What is most amazing is that here we are again with another “last minute theater” episode with our City staff and Council. How many projects get kicked to the 11th hour and either die due to lack of action or end up band-aided together? In recent memory, I can think of many, including multiple affordable housing initiatives, transportation grant applications, school addition requests, budget negotiations, opportunities to acquire valuable land, election date changes and mixed use developments.

I don’t understand why this issue couldn’t have been solved in a reasonable amount of time rather than leaving these families on the brink of having no day care option (not to mention many Easter Seals employees without at job) on November 11! The obvious solution is to offer a long term lease that Easter Seals can afford (like 10 years) with a City option to end it early with a reasonable warning time.

Gordon Theisz

Falls Church

 

T.J. Playground Being Trashed, Wants a Solution

Editor,

I am a 4th grade student at Thomas Jefferson Elementary School. People are trashing our playground. I find trash and gum stuck at random places around the playground. Studens are not allowed to chew gum at school, so it cannot be students playing on the playground.

Also, swings are “reeled” around the polls (spun around and around the top pole) or broken.

Can someone do something to help fix this problem and stop it from happening again?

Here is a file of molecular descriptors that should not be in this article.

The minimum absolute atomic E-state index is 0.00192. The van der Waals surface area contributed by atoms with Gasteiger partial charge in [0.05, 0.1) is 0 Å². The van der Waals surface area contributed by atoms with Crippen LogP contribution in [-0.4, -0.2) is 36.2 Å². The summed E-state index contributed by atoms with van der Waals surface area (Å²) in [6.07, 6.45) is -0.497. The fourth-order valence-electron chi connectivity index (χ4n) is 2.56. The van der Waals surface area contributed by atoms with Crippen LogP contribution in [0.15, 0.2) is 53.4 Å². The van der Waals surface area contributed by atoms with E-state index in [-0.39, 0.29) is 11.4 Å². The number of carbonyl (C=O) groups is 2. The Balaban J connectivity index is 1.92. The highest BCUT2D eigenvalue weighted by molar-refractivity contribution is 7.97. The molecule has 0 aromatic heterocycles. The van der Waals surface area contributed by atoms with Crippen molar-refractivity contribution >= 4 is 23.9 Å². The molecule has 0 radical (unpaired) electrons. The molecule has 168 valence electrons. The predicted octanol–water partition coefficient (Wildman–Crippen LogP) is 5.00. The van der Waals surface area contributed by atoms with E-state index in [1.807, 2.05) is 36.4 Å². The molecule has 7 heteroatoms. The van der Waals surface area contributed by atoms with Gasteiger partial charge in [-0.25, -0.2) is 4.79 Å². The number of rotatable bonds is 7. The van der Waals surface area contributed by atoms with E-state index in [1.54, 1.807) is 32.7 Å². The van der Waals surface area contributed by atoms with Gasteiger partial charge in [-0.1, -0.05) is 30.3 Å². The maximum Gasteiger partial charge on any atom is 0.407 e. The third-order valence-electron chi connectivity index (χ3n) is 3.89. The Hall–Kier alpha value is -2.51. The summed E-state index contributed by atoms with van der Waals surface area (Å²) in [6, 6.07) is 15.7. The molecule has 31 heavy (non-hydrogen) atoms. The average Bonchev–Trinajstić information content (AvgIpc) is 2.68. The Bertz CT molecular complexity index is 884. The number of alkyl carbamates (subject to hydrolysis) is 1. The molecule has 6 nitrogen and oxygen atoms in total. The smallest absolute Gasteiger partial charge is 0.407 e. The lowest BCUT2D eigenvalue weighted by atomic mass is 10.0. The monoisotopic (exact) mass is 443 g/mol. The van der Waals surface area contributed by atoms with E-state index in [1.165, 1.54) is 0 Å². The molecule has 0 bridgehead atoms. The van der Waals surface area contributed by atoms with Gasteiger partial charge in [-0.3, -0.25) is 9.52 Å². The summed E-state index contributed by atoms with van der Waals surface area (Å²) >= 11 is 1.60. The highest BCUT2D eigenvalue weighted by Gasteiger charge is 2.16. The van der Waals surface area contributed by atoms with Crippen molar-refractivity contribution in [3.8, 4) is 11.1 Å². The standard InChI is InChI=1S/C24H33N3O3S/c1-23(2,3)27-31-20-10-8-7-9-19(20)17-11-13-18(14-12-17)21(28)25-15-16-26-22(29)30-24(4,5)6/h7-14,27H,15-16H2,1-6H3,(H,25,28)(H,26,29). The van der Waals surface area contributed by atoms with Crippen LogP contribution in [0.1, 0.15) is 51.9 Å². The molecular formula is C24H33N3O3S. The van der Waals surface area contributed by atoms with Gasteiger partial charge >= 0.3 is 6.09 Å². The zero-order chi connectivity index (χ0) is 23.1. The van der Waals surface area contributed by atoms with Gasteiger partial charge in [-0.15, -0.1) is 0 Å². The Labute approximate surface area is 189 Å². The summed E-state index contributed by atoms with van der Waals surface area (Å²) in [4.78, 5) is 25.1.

Nina Rifkin

Falls Church

 

Stunned by Torrent of Rage Vs. Helen Thomas

Editor,

I often disagree with our editor, and his repeating of Prime Minister Erdogan’s comments on Israel in his September 29 column as if they were facts was pernicious journalism. On the other hand, the torrent of rage he and Helen Thomas evoked in the following week’s letters was striking. The comment that “liberals do not care for the Jewish people” is a particularly stunning rewrite of history. It seems worthwhile to raise at least a couple of other points: “Israel” and “Jews” are not synonyms; and, it is possible to be troubled by the ongoing dispossession of the Palestinians by the Israeli settlements without being a Nazi.

John F. McDiarmid

Falls Church

 


Letters to the Editor may be submitted to letters@fcnp.com or via our online form here. Letters should be limited to 350 words and may be edited for content, clarity and length. To view the FCNP’s letter and submission policy, please click here.